Peruvian chef Mitsuharu Tsumara is the face of Nikkei cuisine in Peru today. Nikkei is a word that describe both Japanese emigrants and their descendants. But in Peru, it is considered to be the blend of Peruvian and Japanese cuisines invented by the migrants who arrived in Peru many years back. Nikkei cuisine, like Peruvian cuisine today, is very much in vogue everywhere in the world even though it started off as food that was cooked in homes of Japanese migrants many years ago.
Tsumara, also known as Micha, is today the heir of a legacy that has been built over the years and is slowly becoming mainstream not only in Peru but also outside.
He is the chef of the highly acclaimed Nikkei restaurant Maido in Lima. Micha owes a lot of his success to his father. He guided him towards turning his passion for food into ‘studying about it’. When Micha wanted to open a restaurant that would serve sushi in Peru, his father asked him a simple question: “How are you going to prepare sushi if you have never been to Japan?” Despite having Japanese roots, Japan proved to be not only a cultural shock but also a working shock for Micha. But it is here that he learnt the hard lessons which would make him one of Peru’s top chefs and also one of the best in the world.
“Nikkei is a revolution. I don’t know of any other country in the world that has adopted a foreign cuisine like Japanese and blended it together with its own cuisine. I don’t like to use the word fusion because sometimes fusion is confusion,” Micha told Food and Wine Gazette in an interview at Chef Sache. “Nikkei cuisine is a blend, a perfect blend between Peruvian and Japanese cuisine. Very rarely has a cuisine blended so seamlessly.”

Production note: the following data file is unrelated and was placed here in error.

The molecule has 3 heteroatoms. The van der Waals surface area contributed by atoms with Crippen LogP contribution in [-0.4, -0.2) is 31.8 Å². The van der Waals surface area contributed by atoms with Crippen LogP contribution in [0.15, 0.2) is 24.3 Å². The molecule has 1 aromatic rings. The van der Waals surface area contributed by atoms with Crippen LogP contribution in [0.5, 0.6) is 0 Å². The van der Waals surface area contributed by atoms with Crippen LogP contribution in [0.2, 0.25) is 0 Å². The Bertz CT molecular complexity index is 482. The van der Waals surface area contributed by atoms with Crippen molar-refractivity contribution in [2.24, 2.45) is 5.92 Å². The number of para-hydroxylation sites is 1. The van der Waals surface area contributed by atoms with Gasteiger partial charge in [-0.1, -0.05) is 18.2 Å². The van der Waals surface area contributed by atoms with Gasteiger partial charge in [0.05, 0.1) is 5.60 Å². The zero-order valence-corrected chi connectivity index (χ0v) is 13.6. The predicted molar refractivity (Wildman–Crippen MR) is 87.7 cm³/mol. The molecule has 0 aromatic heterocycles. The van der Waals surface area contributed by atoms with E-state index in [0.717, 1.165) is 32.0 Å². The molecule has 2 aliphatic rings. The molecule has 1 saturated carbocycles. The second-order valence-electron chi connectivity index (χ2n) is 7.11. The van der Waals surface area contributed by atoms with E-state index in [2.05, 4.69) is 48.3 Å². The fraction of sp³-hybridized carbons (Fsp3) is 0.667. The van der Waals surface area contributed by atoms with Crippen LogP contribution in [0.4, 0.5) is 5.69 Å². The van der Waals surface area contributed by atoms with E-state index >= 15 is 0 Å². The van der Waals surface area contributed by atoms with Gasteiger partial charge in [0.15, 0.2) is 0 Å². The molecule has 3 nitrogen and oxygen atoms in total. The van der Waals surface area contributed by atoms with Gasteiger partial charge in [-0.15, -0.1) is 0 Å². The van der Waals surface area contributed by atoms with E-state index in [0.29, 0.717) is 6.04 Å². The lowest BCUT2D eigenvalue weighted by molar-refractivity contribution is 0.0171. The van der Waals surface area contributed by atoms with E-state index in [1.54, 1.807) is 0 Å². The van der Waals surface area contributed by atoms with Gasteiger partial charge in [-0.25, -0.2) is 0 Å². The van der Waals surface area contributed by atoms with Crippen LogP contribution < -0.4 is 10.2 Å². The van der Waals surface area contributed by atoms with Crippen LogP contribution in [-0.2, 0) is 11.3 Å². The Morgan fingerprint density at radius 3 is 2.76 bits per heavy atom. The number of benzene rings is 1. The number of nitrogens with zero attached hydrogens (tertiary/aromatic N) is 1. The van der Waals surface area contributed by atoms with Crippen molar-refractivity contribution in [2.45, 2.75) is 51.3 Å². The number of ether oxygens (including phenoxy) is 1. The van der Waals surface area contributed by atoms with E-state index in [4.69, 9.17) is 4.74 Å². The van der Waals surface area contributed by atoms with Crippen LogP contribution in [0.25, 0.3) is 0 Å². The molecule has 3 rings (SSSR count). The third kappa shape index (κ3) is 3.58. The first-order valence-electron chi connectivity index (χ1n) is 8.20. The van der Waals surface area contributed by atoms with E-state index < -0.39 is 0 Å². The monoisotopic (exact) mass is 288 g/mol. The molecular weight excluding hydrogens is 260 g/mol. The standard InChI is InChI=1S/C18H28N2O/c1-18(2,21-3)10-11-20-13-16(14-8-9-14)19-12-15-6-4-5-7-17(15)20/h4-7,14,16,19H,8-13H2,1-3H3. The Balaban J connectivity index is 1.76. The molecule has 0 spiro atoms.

“I believe that this blend of Japanese and Peruvian cuisine evolved naturally. The immigrants that came to Peru more than a 100 years ago had to eat something similar to what they ate in Japan. The good thing about Peru is that there is amazing fish and seafood like in Japan and the Japanese love this. They found all this incredible variety of produce from the sea. But they also found varieties of chillies and spices and they started building their own cuisine because they could not find certain ingredients they were used to in Japan, 60 to 70 years ago.”
Tsumara is at the forefront of the Nikkei revolution taking place in Peru right now. A Peruvian Nikkei from Lima, he always remembers cuisine forming an important part of his life.
The Peruvian chef says that Nikkei started as home cooking. “It is what grandmothers used to cook, it is what my grandmother cooked. This is how we were raised. 10 years ago everything was on standby. There was Nikkei, there was Peruvian but now I believe that Nikkei is part of Peruvian cuisine. If you analyse the cuisine of Peru, I like to describe it as an ocean and there are many rivers that reach the ocean. One of these rivers is Nikkei cuisine.